In each of the pictures the invitation is for you to: Count what you see. Identify how you think the pattern would continue.

A game for 2 players. Given a board of dots in a grid pattern, players take turns drawing a line by connecting 2 adjacent dots. Your goal is to complete more squares than your opponent.

An activity centred around observations of dots and how we visualise number arrangement patterns.

Investigate how the four L-shapes fit together to make an enlarged L-shape. You could explore this idea with other shapes too.

An extension of noughts and crosses in which the grid is enlarged and the length of the winning line can to altered to 3, 4 or 5.

Exchange the positions of the two sets of counters in the least possible number of moves

How can the same pieces of the tangram make this bowl before and after it was chipped? Use the interactivity to try and work out what is going on!

Here are some arrangements of circles. How many circles would I need to make the next size up for each? Can you create your own arrangement and investigate the number of circles it needs?

Which of these dice are right-handed and which are left-handed?

Can you fit the tangram pieces into the outlines of the chairs?

Can you fit the tangram pieces into the outline of this shape. How would you describe it?

Can you fit the tangram pieces into the outlines of the lobster, yacht and cyclist?

Can you fit the tangram pieces into the outline of the child walking home from school?

Can you fit the tangram pieces into the outlines of these people?

Can you fit the tangram pieces into the outlines of these clocks?

Exploring and predicting folding, cutting and punching holes and making spirals.

What shape has Harry drawn on this clock face? Can you find its area? What is the largest number of square tiles that could cover this area?

Make a cube out of straws and have a go at this practical challenge.

Reasoning about the number of matches needed to build squares that share their sides.

I've made some cubes and some cubes with holes in. This challenge invites you to explore the difference in the number of small cubes I've used. Can you see any patterns?

What shape is made when you fold using this crease pattern? Can you make a ring design?

Think of a number, square it and subtract your starting number. Is the number youâ€™re left with odd or even? How do the images help to explain this?

Can you fit the tangram pieces into the outline of this brazier for roasting chestnuts?

Can you fit the tangram pieces into the outline of Little Fung at the table?

This challenge involves eight three-cube models made from interlocking cubes. Investigate different ways of putting the models together then compare your constructions.

Can you make a 3x3 cube with these shapes made from small cubes?

Can you cut up a square in the way shown and make the pieces into a triangle?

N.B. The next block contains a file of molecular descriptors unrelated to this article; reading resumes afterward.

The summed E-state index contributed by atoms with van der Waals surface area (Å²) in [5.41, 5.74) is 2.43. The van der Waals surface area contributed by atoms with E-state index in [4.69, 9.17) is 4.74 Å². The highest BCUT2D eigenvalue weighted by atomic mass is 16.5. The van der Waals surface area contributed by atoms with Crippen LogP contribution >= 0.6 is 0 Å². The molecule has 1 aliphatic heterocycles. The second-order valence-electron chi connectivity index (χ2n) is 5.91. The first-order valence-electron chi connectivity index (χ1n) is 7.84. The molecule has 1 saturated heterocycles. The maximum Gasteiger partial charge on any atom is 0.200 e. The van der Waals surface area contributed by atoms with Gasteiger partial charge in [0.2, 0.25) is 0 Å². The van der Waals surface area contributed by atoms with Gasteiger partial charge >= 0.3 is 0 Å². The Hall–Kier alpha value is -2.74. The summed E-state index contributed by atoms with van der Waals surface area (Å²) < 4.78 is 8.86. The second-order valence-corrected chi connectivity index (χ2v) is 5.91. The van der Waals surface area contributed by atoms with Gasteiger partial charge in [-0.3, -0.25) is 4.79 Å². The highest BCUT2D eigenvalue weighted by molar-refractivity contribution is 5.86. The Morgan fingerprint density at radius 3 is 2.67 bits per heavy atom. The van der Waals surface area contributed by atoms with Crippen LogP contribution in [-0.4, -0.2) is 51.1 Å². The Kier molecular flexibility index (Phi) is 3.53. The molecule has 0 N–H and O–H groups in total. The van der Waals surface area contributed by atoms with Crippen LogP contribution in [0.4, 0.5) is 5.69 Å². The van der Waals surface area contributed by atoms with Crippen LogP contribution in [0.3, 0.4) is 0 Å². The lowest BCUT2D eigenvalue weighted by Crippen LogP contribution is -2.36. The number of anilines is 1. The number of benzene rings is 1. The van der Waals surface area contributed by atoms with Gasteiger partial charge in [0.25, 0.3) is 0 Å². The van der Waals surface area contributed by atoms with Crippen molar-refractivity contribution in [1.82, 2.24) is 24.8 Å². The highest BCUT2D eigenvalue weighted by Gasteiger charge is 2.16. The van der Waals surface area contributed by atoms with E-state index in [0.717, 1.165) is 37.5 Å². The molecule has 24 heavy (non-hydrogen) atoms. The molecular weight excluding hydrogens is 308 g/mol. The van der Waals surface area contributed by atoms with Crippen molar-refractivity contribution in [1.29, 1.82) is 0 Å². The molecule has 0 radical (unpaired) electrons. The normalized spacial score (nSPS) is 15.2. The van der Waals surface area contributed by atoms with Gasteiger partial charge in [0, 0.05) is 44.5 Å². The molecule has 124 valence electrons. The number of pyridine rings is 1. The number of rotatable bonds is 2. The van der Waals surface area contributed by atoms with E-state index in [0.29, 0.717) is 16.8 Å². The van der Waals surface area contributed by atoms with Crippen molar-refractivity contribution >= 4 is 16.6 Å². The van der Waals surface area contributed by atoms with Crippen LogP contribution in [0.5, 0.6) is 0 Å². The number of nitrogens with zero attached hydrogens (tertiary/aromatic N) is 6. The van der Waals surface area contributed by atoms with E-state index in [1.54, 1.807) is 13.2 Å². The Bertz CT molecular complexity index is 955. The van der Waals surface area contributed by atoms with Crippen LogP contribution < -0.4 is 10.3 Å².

A game has a special dice with a colour spot on each face. These three pictures show different views of the same dice. What colour is opposite blue?

How can you paint the faces of these eight cubes so they can be put together to make a 2 x 2 cube that is green all over AND a 2 x 2 cube that is yellow all over?

This article for teachers describes a project which explores thepower of storytelling to convey concepts and ideas to children.

Looking at the picture of this Jomista Mat, can you decribe what you see? Why not try and make one yourself?

Can you fit the tangram pieces into the outline of this telephone?

This problem invites you to build 3D shapes using two different triangles. Can you make the shapes from the pictures?

On which of these shapes can you trace a path along all of its edges, without going over any edge twice?

Use the lines on this figure to show how the square can be divided into 2 halves, 3 thirds, 6 sixths and 9 ninths.

Can you work out what is wrong with the cogs on a UK 2 pound coin?

Can you work out what shape is made by folding in this way? Why not create some patterns using this shape but in different sizes?

This practical problem challenges you to make quadrilaterals with a loop of string. You'll need some friends to help!

This article looks at levels of geometric thinking and the types of activities required to develop this thinking.

Can you fit the tangram pieces into the outline of this goat and giraffe?

What happens when you turn these cogs? Investigate the differences between turning two cogs of different sizes and two cogs which are the same.

Make a flower design using the same shape made out of different sizes of paper.

Here's a simple way to make a Tangram without any measuring or ruling lines.

Can you fit the tangram pieces into the outline of this sports car?

These points all mark the vertices (corners) of ten hidden squares. Can you find the 10 hidden squares?

Can you fit the tangram pieces into the outline of the rocket?

Can you fit the tangram pieces into the outline of this plaque design?

Can you fit the tangram pieces into the outline of this junk?

Can you fit the tangram pieces into the outline of Little Ming?